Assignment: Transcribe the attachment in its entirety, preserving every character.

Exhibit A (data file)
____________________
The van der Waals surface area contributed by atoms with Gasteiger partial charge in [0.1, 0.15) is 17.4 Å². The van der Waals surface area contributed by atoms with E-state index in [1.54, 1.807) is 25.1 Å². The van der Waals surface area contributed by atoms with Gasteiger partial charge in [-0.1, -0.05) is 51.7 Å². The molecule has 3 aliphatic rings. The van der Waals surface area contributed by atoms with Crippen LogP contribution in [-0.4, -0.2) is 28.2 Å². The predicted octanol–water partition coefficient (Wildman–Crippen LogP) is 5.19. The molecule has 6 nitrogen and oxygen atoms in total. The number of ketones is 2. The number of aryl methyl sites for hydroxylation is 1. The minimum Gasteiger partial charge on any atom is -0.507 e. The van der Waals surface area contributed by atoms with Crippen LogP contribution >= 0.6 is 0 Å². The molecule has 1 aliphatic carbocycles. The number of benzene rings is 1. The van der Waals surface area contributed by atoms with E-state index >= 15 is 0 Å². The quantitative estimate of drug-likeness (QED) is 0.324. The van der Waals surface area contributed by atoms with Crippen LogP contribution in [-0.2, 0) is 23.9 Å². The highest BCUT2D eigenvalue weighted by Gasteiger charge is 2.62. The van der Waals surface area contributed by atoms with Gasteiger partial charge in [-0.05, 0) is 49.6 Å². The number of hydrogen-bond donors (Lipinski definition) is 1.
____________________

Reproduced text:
The van der Waals surface area contributed by atoms with Gasteiger partial charge in [0.1, 0.15) is 17.4 Å². The van der Waals surface area contributed by atoms with E-state index in [1.54, 1.807) is 25.1 Å². The van der Waals surface area contributed by atoms with Gasteiger partial charge in [-0.1, -0.05) is 51.7 Å². The molecule has 3 aliphatic rings. The van der Waals surface area contributed by atoms with Crippen LogP contribution in [-0.4, -0.2) is 28.2 Å². The predicted octanol–water partition coefficient (Wildman–Crippen LogP) is 5.19. The molecule has 6 nitrogen and oxygen atoms in total. The number of ketones is 2. The number of aryl methyl sites for hydroxylation is 1. The minimum Gasteiger partial charge on any atom is -0.507 e. The van der Waals surface area contributed by atoms with Crippen LogP contribution >= 0.6 is 0 Å². The molecule has 1 aliphatic carbocycles. The number of benzene rings is 1. The van der Waals surface area contributed by atoms with E-state index >= 15 is 0 Å². The quantitative estimate of drug-likeness (QED) is 0.324. The van der Waals surface area contributed by atoms with Crippen LogP contribution in [-0.2, 0) is 23.9 Å². The highest BCUT2D eigenvalue weighted by Gasteiger charge is 2.62. The van der Waals surface area contributed by atoms with Gasteiger partial charge in [-0.05, 0) is 49.6 Å². The number of hydrogen-bond donors (Lipinski definition) is 1.